Exeter waiter Vino e Vivo and hand of Governor Dale Farm embrace the farm-to-table lifestyle

NORTH HAMPTON – If you look closely at the menu the next time you go to Vino e Vivo in Exeter or Black Trumpet in Portsmouth, you might notice that some of the vegetables come from Governor Dale Farm in North Hampton.

If you’re at the restaurant in Exeter, chances are waitress Miranda Gagnon not only started them as seedlings, but harvested them herself.

The 28-year-old Campton, New Hampshire native has worked at the farm for two years and at Vino e Vivo since the summer of 2021. Working at the farm, where she has found some type of peace by putting her hands in the land, and to the rhythm of growing vegetables, which has become his passion.

But she admits there’s something exciting about watching Vino e Vivo chef Paul Callahan and his team prepare the food she’s grown. She loves seeing guests react to lesser-known vegetables like hakurei turnips, a Japanese-variety root vegetable with a mild flavor and natural sweetness.

“People never know what’s on the plate, and I can say ‘I grew this,'” she said, adding that “Chef Paul does a great job for the to prepare “.

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The chef said he liked the quality and flavor that local vegetables bring to the menu.

“The sizes are usually smaller and tastier, especially with things like zucchini and eggplant or cherry tomatoes,” he said, adding that late summer vegetables are something special. “I like this time of year because the weather gets colder and the sugar content of vegetables becomes more pronounced.”

Miranda Gagnon works as a farmhand at Gov.  Dale Farm in North Hampton by day and waitress at Vino e Vivo in Exeter by night.

Miranda first met Josh Andrews, the head farmer at Governor Dale Farm, a historic farm on Post Road in North Hampton, at his last job which earned him produce.

“Josh has an open door policy and invited me to come whenever I wanted,” she said. “And then I would just come here and sit and have a coffee in the grass and realize that I really like it here.”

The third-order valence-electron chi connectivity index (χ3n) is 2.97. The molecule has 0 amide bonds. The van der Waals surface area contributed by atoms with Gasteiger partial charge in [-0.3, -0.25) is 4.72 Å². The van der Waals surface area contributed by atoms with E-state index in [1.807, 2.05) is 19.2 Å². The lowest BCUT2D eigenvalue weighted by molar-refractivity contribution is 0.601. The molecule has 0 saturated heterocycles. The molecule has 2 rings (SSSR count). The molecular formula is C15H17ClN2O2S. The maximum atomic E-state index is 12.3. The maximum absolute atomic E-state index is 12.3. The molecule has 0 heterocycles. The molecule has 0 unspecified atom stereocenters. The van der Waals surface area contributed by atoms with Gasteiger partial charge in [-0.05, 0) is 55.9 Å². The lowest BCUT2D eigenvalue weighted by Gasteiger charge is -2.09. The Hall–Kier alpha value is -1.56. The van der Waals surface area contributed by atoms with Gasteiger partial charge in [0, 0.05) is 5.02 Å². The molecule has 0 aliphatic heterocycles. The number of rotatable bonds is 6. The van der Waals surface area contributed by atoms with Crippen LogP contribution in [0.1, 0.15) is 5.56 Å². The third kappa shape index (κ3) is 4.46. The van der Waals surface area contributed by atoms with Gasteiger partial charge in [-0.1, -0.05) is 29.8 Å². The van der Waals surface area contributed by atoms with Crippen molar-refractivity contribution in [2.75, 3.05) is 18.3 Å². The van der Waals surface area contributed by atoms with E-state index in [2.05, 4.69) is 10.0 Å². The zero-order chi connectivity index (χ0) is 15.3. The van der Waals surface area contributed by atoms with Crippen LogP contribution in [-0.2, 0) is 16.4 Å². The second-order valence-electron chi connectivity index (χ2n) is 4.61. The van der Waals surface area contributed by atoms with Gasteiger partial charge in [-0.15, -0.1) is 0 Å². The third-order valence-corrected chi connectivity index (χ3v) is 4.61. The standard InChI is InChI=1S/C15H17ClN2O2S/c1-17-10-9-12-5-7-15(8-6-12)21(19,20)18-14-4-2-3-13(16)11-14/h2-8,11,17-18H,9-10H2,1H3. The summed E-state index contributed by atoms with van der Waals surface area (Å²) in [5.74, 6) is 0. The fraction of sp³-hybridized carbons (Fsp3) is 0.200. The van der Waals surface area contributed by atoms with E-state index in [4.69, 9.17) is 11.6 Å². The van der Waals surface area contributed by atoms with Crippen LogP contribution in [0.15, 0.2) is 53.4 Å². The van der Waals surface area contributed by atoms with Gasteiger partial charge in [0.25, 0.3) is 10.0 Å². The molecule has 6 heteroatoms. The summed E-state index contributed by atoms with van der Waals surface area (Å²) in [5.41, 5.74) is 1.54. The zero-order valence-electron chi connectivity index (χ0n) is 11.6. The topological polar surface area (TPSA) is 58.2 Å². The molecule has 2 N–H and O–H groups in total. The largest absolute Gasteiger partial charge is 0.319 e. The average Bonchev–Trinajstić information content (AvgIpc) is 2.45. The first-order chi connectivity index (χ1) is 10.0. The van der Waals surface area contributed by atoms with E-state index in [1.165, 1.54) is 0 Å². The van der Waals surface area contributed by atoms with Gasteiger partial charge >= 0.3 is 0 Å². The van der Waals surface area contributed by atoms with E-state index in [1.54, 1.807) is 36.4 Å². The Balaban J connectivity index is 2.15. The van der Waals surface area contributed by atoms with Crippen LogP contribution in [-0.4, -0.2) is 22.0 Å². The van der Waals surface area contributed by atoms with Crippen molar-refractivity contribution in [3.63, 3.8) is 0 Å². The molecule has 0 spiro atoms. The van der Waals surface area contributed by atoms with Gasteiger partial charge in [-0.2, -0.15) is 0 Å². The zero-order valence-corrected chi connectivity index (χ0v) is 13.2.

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When she was about to quit her previous job, Josh was also in desperate need of help on the farm, and she jumped at the chance to take on a more permanent role there.

“My mum always had a garden when I was little and we also had chickens,” she said. “I worked as a landscaper for a few years and I’m just happy to be outdoors. This is where I feel like a real person.

The market garden includes three acres of bio-intensive production and three large tunnels for production that extends the season. The property was originally owned and built by Charles M. Dale, who served as Governor of New Hampshire from 1945 to 1949. They grow fresh produce, herbs and flowers using health-focused regenerative agricultural practices soils.

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She had dreams of doing conservation biology and being a field biologist, but finding projects turned out to be a little more difficult than expected. This, combined with the financial realities of life on the coast, led her to her double life as a farmer during the day and an amazing waitress at night. She appreciates the atmosphere of Vino e Vivo.

“It’s definitely a totally different type of service than other restaurants I’ve been to,” she said. “There’s actually a lot of effort to make people feel comfortable, it’s really about the experience here, not just the food or the wine or just getting out of the house.”

She said the food and wine are some of the best she has tried.

“I’m proud of all the food I make, which I can’t say for some of the other restaurants I’ve worked at,” she said.

The farm also supplies vegetables through its own CSA, the Three Rivers Farmers Alliance, and to a host of other restaurants, including Black Trumpet in Portsmouth. Josh Andrews, the head farmer, said he was able to boost production this year thanks to a grant the farm owners were able to secure. This has led to a 50% increase in production this year.

“I think that will be a big highlight for us with the addition of pumpkins, winter squash and potatoes,” he said.

Miranda Gagnon works as a farmhand at Gov.  Dale Farm in North Hampton by day and waitress at Vino e Vivo in Exeter by night.

A small herd of Scottish highland cows also inhabit the farm and prior to the vegetable gardens the land was used for animal hay. They started the vegetable farm in 2019 and overcame obstacles along the way like drought in 2020 and this summer.

The Chelmsford, Massachusetts native found himself in farming after realizing he didn’t want to stay in the restaurant industry with the long hours and lack of time outdoors.

“I had no desire to be a chef or a career dishwasher, although I was a good dishwasher,” he said. “But what it got me was the work ethic in the restaurant and it brought me closer to the food, so I guess farming fit with that. It was escape and a new opportunity.